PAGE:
Elma Holder couldn’t help feeling ridiculous on days when “Jerry Downstairs,” as she called him, would leave the retirement community building they lived in to visit his lady friend in town.
“He would disappear for a day or two, and I would think, ‘Oh, this is silly that I’m feeling these feelings of jealousy,’” Ms. Holder said. When she moved into the Residence at Yukon Hills in Yukon, Okla., in January 2018, Mr. Downstairs had at first seemed a minor pest.
Ms. Holder, 79, was transporting her belongings in on a wobbly cart when he presented himself unbidden. “Things were falling everywhere, and all of a sudden there he was, asking if he could help,” she said. “I told him, ‘No, I can do it myself.’”
Mr. Downstairs, whose real name is Jerry Stallings, did not insist. But he didn’t slink off, either. Instead he followed her to the elevator, where he helped steady the cart and showed her that his own apartment was directly under hers, one flight below. Within days she was running into him regularly in the community room and telling friends about the gentlemanly widower who lived downstairs. “I became enamored with him,” she said, a feeling that surprised her.
In 1975, Ms. Holder founded the National Citizens’ Coalition for Nursing Home Reform, now the National Consumer Voice for Quality Long-Term Care, in Washington. She ran it for 20 years; her advocacy work was her life’s passion. Though she married in 1960, the marriage was over in 1968. From then, she made do with a handful of “special friends,” she said. “I just lost interest. I certainly had no interest in ever getting married again.”
It would only take a few months before Mr. Stallings, 89, reversed all that. Ms. Holder made the first move. “I had some LPs I had saved for years and no way to play them,” she said. She knew he had a record player, so that spring, she invited herself over to his place. That took gumption: “I was so embarrassed I asked another woman to come with me.” After the threesome heard three long-playing records, she left his apartment with butterflies. “We discovered we both totally enjoyed Andrea Bocelli.”
Before their romance could bloom, though, Ms. Holder considered the competition. “I started noticing that he was the most attractive man in the place, and that other women were noticing him, too,” she said. The lady friend she had heard about outside the retirement community turned out to be that — just a friend. But her jealousy didn’t let up entirely until that summer, when she planned to take a four-week trip to Washington to visit friends.
“He walked me out to the car, and it was very hard for us to say goodbye,” she said. By the time she came back, she had fallen in love and had an inkling he felt the same. “But I still didn’t have a clue what his last name was.”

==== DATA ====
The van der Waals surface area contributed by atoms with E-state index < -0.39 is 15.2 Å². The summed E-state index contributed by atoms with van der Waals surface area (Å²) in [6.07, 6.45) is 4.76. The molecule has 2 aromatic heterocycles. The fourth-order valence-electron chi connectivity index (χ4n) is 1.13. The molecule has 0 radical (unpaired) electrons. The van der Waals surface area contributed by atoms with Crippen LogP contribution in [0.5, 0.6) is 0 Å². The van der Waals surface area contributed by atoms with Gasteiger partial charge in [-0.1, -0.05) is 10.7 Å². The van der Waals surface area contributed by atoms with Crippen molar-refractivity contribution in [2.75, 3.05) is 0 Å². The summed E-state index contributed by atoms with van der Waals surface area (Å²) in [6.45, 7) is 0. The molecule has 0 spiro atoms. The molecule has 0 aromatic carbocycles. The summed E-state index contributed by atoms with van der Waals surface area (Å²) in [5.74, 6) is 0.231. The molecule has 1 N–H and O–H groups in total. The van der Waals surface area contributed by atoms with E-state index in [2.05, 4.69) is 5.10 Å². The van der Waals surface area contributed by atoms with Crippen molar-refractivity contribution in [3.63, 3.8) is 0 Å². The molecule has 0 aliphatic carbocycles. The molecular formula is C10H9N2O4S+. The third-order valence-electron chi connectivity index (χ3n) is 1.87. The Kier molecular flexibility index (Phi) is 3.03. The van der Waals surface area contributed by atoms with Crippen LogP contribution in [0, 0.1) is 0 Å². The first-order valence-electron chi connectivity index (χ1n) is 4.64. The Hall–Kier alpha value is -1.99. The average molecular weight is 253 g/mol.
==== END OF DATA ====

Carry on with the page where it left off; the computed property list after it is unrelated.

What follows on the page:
In the fall of 2018, Ms. Holder’s activist tendencies were ignited when a friend who had violated a retirement community rule where they lived was evicted. “It was a silly little thing, but I decided I was going to fight to keep her in,” she said. “Jerry joined me. We were in tune that way. We got a petition going.” By the time he signed it, she finally knew his last name. (In September she had sneaked a peek at a batch of mail on his dining room table.) And though the friend soon gave up her bid to stay and found another place to live, the couple’s devotion to each other grew.
In early October, they went to Yukon’s annual Czech Festival, a celebration of the local heritage. At the top of the Ferris wheel, Mr. Stallings asked Ms. Holder to marry him.
“It just came over me like I had been hit by lightning,” said Mr. Stallings, a native of Tulia, Texas, who spent the bulk of his professional life in agricultural sales. Ms. Holder, elated, said yes.
In February 2019, they moved out of the retirement community into a new home in Yukon. On Nov. 14, they had a small ceremony at home with only her brother and sister, O Williams and Peggy Long, and Mr. Stallings’s daughter, Cheryl Stallings Price as guests. Their friend Kathryn Schulke, who was ordained by the American Marriage Ministries, officiated.
Or so they thought.
A few days later, the Canadian County clerk rejected their license because they couple weren’t in the same room with their officiant, a legal requirement in Oklahoma. So, on Nov. 19, they gave it another try and were married in adjacent Kingfisher County, about 50 miles away, by Nikolas Dean Smith, an ordained minister who works in the county engineer’s office there.
“The marriage received the official gold seal on the spot,” said Ms. Holder, who, after being on her own for so long, decided to change her name.
“We know we’re going to be spending the rest of our lives together,” she said. “I want to spend it as Mrs. Stallings.”